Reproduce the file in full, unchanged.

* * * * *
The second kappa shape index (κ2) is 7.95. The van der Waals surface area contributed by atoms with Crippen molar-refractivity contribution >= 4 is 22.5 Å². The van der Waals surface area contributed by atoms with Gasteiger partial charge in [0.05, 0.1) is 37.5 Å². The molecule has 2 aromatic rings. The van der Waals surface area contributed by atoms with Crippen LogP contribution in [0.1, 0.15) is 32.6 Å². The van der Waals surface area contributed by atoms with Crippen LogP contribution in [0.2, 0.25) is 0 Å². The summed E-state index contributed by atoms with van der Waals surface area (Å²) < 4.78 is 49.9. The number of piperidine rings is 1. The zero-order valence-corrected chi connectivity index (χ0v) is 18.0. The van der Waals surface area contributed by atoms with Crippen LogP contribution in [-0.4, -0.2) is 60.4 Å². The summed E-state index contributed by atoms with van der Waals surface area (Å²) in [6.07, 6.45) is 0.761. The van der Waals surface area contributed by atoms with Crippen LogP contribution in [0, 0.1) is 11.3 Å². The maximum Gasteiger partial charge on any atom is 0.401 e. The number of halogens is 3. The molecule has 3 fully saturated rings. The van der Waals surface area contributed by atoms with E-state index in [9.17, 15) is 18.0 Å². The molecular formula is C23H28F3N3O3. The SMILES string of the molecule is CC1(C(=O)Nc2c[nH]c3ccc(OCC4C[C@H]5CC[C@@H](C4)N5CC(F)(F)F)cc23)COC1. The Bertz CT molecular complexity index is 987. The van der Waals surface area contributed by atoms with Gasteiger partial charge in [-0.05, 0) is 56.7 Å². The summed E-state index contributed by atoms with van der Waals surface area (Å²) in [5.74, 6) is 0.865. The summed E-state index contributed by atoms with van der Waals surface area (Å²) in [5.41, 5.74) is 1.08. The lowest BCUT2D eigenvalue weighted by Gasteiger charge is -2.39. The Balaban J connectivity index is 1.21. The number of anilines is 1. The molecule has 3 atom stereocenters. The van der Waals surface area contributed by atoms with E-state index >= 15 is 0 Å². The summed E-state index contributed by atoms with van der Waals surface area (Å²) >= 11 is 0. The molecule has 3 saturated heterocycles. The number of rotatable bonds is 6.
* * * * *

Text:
The second kappa shape index (κ2) is 7.95. The van der Waals surface area contributed by atoms with Crippen molar-refractivity contribution >= 4 is 22.5 Å². The van der Waals surface area contributed by atoms with Gasteiger partial charge in [0.05, 0.1) is 37.5 Å². The molecule has 2 aromatic rings. The van der Waals surface area contributed by atoms with Crippen LogP contribution in [0.1, 0.15) is 32.6 Å². The van der Waals surface area contributed by atoms with Crippen LogP contribution in [0.2, 0.25) is 0 Å². The summed E-state index contributed by atoms with van der Waals surface area (Å²) < 4.78 is 49.9. The number of piperidine rings is 1. The zero-order valence-corrected chi connectivity index (χ0v) is 18.0. The van der Waals surface area contributed by atoms with Crippen LogP contribution in [-0.4, -0.2) is 60.4 Å². The summed E-state index contributed by atoms with van der Waals surface area (Å²) in [6.07, 6.45) is 0.761. The van der Waals surface area contributed by atoms with Crippen LogP contribution in [0, 0.1) is 11.3 Å². The maximum Gasteiger partial charge on any atom is 0.401 e. The number of halogens is 3. The molecule has 3 fully saturated rings. The van der Waals surface area contributed by atoms with E-state index in [9.17, 15) is 18.0 Å². The molecular formula is C23H28F3N3O3. The SMILES string of the molecule is CC1(C(=O)Nc2c[nH]c3ccc(OCC4C[C@H]5CC[C@@H](C4)N5CC(F)(F)F)cc23)COC1. The Bertz CT molecular complexity index is 987. The van der Waals surface area contributed by atoms with Gasteiger partial charge in [-0.05, 0) is 56.7 Å². The summed E-state index contributed by atoms with van der Waals surface area (Å²) in [5.74, 6) is 0.865. The summed E-state index contributed by atoms with van der Waals surface area (Å²) in [5.41, 5.74) is 1.08. The lowest BCUT2D eigenvalue weighted by Gasteiger charge is -2.39. The Balaban J connectivity index is 1.21. The number of anilines is 1. The molecule has 3 atom stereocenters. The van der Waals surface area contributed by atoms with E-state index >= 15 is 0 Å². The summed E-state index contributed by atoms with van der Waals surface area (Å²) >= 11 is 0. The molecule has 3 saturated heterocycles. The number of rotatable bonds is 6.